Zadie Smith NW Reading: A Brief Recap / by Washington Square

On September 27th 2012, NYU Creative Writing MFA faculty and celebrated author Zadie Smith gave a reading from her new novel, NW, to a packed house at NYU’s Kimmel Center. She read two passages, one from the “Natalie” section of the book and one from the “Felix” section. The Natalie reading, “On the playground,” tells the story of a group of residents of Northwest London’s council estates confronting a young man smoking outside a playground. The passage captures myriad voices from different cultures as they treat this confrontation as both necessary and entertainment.

The Felix section deals with a young man breaking up with his older lover. Again, this time in a scene with just two people in it, Smith’s writing and reading illuminated the backgrounds and differences between these two characters, the way they talk to and past each other. This section was more poignant than the first, but not without her usual incisive sense of humor. A Zadie Smith reading is always a treat, a wonderful way to experience her work, because of her ability to portray accent and character in her delivery as well as her words.

After the reading, she took questions from the audience, which mostly had to do with her writing process. Some highlights…

  • She captures different voices by having confidence, being willing to make mistakes, and remembering that characters don’t have to carry the whole weight of their culture. She credits having a varied life and having different kinds of friends with her ability to evoke these voices in prose.
  • When writing a non-fiction article, especially about a curated experience, like a sponsored trip to Liberia, or the Oscars, she likes to focus on looking where her tour guides are not telling her to look. In the case of the trip to Liberia, she focused on the NGOs themselves, not their showcases of local people, and at the Oscars she focused on the agents and deal-makers rather than the actors.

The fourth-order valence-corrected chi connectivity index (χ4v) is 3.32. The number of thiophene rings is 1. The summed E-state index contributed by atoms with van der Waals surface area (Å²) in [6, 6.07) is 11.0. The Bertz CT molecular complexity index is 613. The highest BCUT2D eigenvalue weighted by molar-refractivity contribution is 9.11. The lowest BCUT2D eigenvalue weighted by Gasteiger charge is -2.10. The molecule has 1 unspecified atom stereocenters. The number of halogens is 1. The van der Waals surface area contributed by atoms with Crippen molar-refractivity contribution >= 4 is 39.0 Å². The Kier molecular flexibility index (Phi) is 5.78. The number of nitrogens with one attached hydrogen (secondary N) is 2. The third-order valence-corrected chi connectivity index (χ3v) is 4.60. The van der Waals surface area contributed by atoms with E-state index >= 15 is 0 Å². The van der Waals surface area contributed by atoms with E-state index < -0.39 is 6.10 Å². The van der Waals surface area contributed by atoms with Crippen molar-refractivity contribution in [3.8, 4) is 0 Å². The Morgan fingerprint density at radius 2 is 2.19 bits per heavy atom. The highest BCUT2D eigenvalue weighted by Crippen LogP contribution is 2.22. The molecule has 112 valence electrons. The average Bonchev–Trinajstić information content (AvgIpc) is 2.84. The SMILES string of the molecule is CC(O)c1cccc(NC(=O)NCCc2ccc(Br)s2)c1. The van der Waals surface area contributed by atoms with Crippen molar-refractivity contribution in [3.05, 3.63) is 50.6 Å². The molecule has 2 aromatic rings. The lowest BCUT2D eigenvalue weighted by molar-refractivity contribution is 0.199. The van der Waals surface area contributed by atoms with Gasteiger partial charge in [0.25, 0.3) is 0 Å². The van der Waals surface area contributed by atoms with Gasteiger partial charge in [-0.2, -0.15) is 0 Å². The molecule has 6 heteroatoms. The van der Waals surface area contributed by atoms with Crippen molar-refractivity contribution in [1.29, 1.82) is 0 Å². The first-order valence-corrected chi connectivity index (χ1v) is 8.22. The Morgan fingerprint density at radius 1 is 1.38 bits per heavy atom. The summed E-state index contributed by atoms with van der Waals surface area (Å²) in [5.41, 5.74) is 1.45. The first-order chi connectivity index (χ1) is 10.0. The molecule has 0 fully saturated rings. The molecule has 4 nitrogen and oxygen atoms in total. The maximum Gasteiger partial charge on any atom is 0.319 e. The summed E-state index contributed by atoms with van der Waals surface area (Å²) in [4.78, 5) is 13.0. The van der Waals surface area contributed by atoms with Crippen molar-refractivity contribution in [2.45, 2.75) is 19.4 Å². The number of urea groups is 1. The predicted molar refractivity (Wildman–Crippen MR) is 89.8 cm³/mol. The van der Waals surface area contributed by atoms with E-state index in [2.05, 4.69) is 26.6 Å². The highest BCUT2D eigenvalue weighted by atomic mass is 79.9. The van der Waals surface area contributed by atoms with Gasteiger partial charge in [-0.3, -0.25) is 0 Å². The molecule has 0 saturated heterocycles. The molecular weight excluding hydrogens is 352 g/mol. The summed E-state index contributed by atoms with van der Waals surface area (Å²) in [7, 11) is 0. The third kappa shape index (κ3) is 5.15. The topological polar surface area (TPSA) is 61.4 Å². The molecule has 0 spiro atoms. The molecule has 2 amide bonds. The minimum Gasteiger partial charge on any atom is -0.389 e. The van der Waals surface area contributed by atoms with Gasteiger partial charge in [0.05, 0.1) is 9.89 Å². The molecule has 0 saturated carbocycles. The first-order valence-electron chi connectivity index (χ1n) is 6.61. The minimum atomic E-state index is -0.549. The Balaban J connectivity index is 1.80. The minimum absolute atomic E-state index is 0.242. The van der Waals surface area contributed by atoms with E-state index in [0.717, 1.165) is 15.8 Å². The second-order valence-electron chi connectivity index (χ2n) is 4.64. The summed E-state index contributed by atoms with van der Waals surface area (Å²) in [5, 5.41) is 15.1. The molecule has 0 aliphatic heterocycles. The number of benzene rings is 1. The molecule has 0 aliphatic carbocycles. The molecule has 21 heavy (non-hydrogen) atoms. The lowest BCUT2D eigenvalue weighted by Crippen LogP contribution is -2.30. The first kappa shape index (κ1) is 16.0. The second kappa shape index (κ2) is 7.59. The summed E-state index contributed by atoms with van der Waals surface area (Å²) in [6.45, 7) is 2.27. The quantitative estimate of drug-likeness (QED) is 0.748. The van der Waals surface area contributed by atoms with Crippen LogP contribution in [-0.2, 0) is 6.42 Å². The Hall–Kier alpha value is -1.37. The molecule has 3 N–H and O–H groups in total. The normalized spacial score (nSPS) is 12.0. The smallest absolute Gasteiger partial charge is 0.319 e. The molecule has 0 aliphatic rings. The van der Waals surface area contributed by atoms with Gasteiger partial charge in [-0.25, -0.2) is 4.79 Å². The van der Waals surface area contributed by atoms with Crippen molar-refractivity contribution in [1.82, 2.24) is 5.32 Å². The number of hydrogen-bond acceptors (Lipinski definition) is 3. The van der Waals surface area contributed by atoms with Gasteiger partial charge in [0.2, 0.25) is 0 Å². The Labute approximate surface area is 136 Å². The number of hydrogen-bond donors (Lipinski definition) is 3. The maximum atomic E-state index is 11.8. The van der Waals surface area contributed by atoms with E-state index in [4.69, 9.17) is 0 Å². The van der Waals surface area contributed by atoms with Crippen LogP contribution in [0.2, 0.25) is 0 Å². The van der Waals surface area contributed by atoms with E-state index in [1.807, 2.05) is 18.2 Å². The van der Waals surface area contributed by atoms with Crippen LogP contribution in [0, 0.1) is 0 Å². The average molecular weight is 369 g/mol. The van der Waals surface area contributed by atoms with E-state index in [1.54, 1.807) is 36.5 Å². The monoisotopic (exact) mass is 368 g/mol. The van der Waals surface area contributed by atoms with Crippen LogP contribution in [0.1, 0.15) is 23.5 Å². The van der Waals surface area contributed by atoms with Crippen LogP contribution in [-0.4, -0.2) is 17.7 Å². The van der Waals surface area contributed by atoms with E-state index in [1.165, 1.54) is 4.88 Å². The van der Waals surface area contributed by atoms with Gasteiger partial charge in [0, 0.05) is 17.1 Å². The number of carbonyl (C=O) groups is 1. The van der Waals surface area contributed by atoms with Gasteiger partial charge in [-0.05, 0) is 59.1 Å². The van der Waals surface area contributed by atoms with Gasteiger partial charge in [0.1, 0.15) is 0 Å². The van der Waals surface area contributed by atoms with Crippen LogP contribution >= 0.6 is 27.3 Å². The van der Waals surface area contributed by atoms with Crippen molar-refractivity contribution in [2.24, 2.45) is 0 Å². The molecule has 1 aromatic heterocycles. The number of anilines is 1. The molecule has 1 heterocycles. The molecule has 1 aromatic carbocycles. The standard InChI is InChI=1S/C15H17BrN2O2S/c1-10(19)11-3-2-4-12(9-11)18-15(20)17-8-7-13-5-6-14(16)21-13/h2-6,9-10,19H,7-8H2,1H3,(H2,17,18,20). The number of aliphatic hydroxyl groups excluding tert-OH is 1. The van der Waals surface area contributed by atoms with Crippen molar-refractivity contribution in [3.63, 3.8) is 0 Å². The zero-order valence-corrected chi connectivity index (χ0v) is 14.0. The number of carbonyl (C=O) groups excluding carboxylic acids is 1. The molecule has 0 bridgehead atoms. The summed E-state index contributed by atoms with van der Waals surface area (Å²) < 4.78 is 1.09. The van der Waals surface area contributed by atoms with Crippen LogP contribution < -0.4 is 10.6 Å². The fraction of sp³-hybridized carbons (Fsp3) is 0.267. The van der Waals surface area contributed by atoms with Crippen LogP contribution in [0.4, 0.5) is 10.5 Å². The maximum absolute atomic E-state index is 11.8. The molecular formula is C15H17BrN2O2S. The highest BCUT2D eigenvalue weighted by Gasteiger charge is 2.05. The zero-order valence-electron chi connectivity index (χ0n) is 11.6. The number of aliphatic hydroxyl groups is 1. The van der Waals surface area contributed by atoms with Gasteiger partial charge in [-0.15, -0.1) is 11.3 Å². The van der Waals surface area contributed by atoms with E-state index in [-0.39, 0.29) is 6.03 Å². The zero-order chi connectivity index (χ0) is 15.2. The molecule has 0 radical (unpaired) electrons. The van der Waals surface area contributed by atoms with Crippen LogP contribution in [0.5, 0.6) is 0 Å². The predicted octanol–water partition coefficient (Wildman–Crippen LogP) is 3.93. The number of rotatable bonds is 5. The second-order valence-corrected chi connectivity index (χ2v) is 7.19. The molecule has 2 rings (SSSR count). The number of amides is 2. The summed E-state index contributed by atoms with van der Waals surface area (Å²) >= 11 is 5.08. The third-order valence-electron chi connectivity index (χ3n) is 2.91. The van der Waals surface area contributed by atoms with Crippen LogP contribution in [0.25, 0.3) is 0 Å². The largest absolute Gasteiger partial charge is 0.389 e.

• Writing a novel about London while living in New York was not as hard as one might imagine. Being away from a place makes it easy to be nostalgic.
  • Coming back to novel writing is always challenging—criticism is easy; writing a novel is hard. Creating the illusion of life, sparks of life, on the page, is what brings her back. An essay can make a writer sounds smart, but doesn’t capture life.
  • She famously writes a novel from beginning to end, re-reading what she has written each day, editing as she goes before adding more, which means that it takes a long time to complete, but at the end she has a draft ready for submission.
  • Reading criticism can be paralyzing, and some critics seem to hate writers. If you’re a writer, find critics to read who are sympathetic to creative art.

Zadie Smith is a Senior Faculty member of the NYU Creative Writing Program. This reading was part of the Creative Writing Program’s Reading Series.

Linnea Hartsuyker, Assistant Web Editor